The terrifying arsenal at Iran’s disposal: Islamic Republic could disable Israel with EMPs and may have stockpile of dirty bombs, experts warn after Tehran bragged it will unleash ‘weapons never used before’ if attacked


Experts have warned that Iran may have an unknown arsenal of electromagnetic pulses and dirty bombs after Tehran threatened it would strike Israel with “weapons it has never used before.”

Iran made its threat in an attempt to deter Israeli retaliation following an unprecedented barrage of missiles and drones by the Islamic Republic.

Professor Gerald Steinberg, head of the Jerusalem-based NGO Watchdog, said: “If such ‘never-before-seen’ weapons exist, they will likely have larger and more advanced payloads and warheads compared to the missiles and drones it has launched against Israel.”

Islamic Republic President Ebrahim Raisi warned that the “smallest invasion” by Israel would lead to a “huge and cruel” response.

Here, experts assess the potential arsenal at Iran’s disposal and the potential devastation these weapons could cause.

Iranian President Ebrahim Raisi (pictured) warned during an annual military parade that the “smallest invasion” by Israel would trigger a “huge and harsh” response, as the region braces for possible Israeli retaliation.

A missile was launched during a military exercise in an unknown location in southern Iran

A missile was launched during a military maneuver in an unknown location in southern Iran

Electromagnetic pulse weapons (EMPs)

Electromagnetic pulse (EMPs) weapons use light, lasers, invisible microwaves and electromagnetic energy to cut off electricity – and experts claim Iran has EMPs in its arsenal.

The US military warned in 2018 that Iran was developing such weapons and the deadly consequences they could have if used, estimating that an EMP attack on US soil could kill millions in the sheer chaos it would create.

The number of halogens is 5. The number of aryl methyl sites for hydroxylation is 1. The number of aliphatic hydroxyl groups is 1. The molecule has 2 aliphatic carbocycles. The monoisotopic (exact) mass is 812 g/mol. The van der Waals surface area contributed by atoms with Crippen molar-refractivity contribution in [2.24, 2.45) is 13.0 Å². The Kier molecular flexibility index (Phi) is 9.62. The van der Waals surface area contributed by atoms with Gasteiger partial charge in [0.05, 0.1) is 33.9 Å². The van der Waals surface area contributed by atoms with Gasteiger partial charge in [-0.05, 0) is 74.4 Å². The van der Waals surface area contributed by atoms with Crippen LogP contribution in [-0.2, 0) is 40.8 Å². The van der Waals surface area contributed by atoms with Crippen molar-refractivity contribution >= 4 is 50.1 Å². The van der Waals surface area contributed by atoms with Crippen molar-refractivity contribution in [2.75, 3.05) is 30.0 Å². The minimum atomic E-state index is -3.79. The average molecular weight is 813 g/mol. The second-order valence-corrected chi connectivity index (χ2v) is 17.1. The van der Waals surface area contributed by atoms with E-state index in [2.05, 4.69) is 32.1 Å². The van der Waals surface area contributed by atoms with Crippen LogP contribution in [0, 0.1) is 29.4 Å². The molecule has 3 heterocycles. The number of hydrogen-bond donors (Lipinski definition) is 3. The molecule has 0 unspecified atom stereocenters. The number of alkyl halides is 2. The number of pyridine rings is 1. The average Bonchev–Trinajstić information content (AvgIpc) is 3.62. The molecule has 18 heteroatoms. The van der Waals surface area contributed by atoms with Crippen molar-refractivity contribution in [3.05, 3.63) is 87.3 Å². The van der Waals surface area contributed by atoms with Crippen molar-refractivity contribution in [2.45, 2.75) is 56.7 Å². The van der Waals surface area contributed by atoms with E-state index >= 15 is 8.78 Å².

The goal of using EMP is to destroy enemy command, control, communications, computing, surveillance, and intelligence capabilities without harming people or infrastructure.

Military and commercial aircraft would deteriorate, bases would be cut off, and power and GPS would be cut off, making defense and counterattacks nearly impossible.

Asaf Romirovsky, Ph.D Middle East and Mediterranean Studies from King’s College London said electromagnetic pulses are one of Israel’s “major” concerns, because they would “render the country defenseless.”

“The domino effect of an EMP attack is that the Iranian axis groups — Hamas, Hezbollah and the Houthis — will then start shooting at Israel if it is unable to respond,” said the expert, who now heads Scholars for Middle East Peace. .

Romirovsky added: “The greatest threat has always been the use of weapons of mass destruction, as the region fully understands the threat posed by Iran as the largest destabilizing force in the region.”

Electromagnetic pulse (EMPs) weapons use light, lasers, invisible microwaves and electromagnetic energy to cut electricity - and experts claim Iran has EMPs in its arsenal (archive image)

Electromagnetic pulse (EMPs) weapons use light, lasers, invisible microwaves and electromagnetic energy to cut electricity – and experts claim Iran has EMPs in its arsenal (archive image)

Iranians drive past a huge anti-Israel billboard bearing images of Iranian missiles and the phrase written in Persian: “Israel is weaker than a spider’s web,” in Tehran, April 16, 2024.

Iranians drive past a huge anti-Israel billboard bearing images of Iranian missiles and the phrase written in Persian: “Israel is weaker than a spider’s web,” in Tehran, April 16, 2024.

A printed image provided by the Iranian Army Media Office on January 19, 2024 shows a missile being launched during a military exercise at an undisclosed location in southern Iran.

A printed image provided by the Iranian Army Media Office on January 19, 2024 shows a missile being launched during a military exercise at an undisclosed location in southern Iran.